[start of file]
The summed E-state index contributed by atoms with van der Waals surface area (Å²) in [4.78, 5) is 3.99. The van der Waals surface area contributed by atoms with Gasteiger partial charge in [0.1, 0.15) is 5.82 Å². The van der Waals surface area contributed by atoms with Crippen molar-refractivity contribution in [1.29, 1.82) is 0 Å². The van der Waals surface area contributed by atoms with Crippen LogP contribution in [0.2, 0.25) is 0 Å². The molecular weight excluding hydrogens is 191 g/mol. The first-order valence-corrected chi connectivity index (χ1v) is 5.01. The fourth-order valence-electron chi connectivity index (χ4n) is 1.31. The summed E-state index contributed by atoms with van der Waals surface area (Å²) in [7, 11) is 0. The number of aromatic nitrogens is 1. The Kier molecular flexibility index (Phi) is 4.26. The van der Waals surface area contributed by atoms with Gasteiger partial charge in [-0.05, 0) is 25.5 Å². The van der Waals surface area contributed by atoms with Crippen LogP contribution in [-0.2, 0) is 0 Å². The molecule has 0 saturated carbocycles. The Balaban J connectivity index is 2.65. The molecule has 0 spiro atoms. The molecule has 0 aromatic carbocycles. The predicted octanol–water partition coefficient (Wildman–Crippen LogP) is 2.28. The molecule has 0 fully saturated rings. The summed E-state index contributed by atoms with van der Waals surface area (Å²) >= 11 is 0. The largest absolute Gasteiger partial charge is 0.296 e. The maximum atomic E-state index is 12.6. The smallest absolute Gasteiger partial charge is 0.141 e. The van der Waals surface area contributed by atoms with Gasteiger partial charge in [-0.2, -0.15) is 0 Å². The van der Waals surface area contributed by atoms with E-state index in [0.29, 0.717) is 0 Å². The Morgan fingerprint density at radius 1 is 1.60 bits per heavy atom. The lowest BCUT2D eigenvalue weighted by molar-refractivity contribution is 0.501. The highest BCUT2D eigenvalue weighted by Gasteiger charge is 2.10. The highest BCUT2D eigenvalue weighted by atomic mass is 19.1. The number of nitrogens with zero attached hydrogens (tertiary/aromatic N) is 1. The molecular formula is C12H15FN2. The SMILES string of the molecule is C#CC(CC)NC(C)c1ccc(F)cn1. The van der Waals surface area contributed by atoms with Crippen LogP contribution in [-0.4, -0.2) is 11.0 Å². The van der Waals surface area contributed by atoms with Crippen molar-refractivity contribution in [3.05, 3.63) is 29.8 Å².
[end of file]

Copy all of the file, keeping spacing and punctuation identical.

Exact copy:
The summed E-state index contributed by atoms with van der Waals surface area (Å²) in [4.78, 5) is 3.99. The van der Waals surface area contributed by atoms with Gasteiger partial charge in [0.1, 0.15) is 5.82 Å². The van der Waals surface area contributed by atoms with Crippen molar-refractivity contribution in [1.29, 1.82) is 0 Å². The van der Waals surface area contributed by atoms with Crippen LogP contribution in [0.2, 0.25) is 0 Å². The molecular weight excluding hydrogens is 191 g/mol. The first-order valence-corrected chi connectivity index (χ1v) is 5.01. The fourth-order valence-electron chi connectivity index (χ4n) is 1.31. The summed E-state index contributed by atoms with van der Waals surface area (Å²) in [7, 11) is 0. The number of aromatic nitrogens is 1. The Kier molecular flexibility index (Phi) is 4.26. The van der Waals surface area contributed by atoms with Gasteiger partial charge in [-0.05, 0) is 25.5 Å². The van der Waals surface area contributed by atoms with Crippen LogP contribution in [-0.2, 0) is 0 Å². The molecule has 0 saturated carbocycles. The Balaban J connectivity index is 2.65. The molecule has 0 spiro atoms. The molecule has 0 aromatic carbocycles. The predicted octanol–water partition coefficient (Wildman–Crippen LogP) is 2.28. The molecule has 0 fully saturated rings. The summed E-state index contributed by atoms with van der Waals surface area (Å²) >= 11 is 0. The largest absolute Gasteiger partial charge is 0.296 e. The maximum atomic E-state index is 12.6. The smallest absolute Gasteiger partial charge is 0.141 e. The van der Waals surface area contributed by atoms with Gasteiger partial charge in [-0.2, -0.15) is 0 Å². The van der Waals surface area contributed by atoms with E-state index in [0.29, 0.717) is 0 Å². The Morgan fingerprint density at radius 1 is 1.60 bits per heavy atom. The lowest BCUT2D eigenvalue weighted by molar-refractivity contribution is 0.501. The highest BCUT2D eigenvalue weighted by Gasteiger charge is 2.10. The highest BCUT2D eigenvalue weighted by atomic mass is 19.1. The number of nitrogens with zero attached hydrogens (tertiary/aromatic N) is 1. The molecular formula is C12H15FN2. The SMILES string of the molecule is C#CC(CC)NC(C)c1ccc(F)cn1. The van der Waals surface area contributed by atoms with Crippen LogP contribution in [-0.4, -0.2) is 11.0 Å². The van der Waals surface area contributed by atoms with Crippen molar-refractivity contribution in [3.05, 3.63) is 29.8 Å².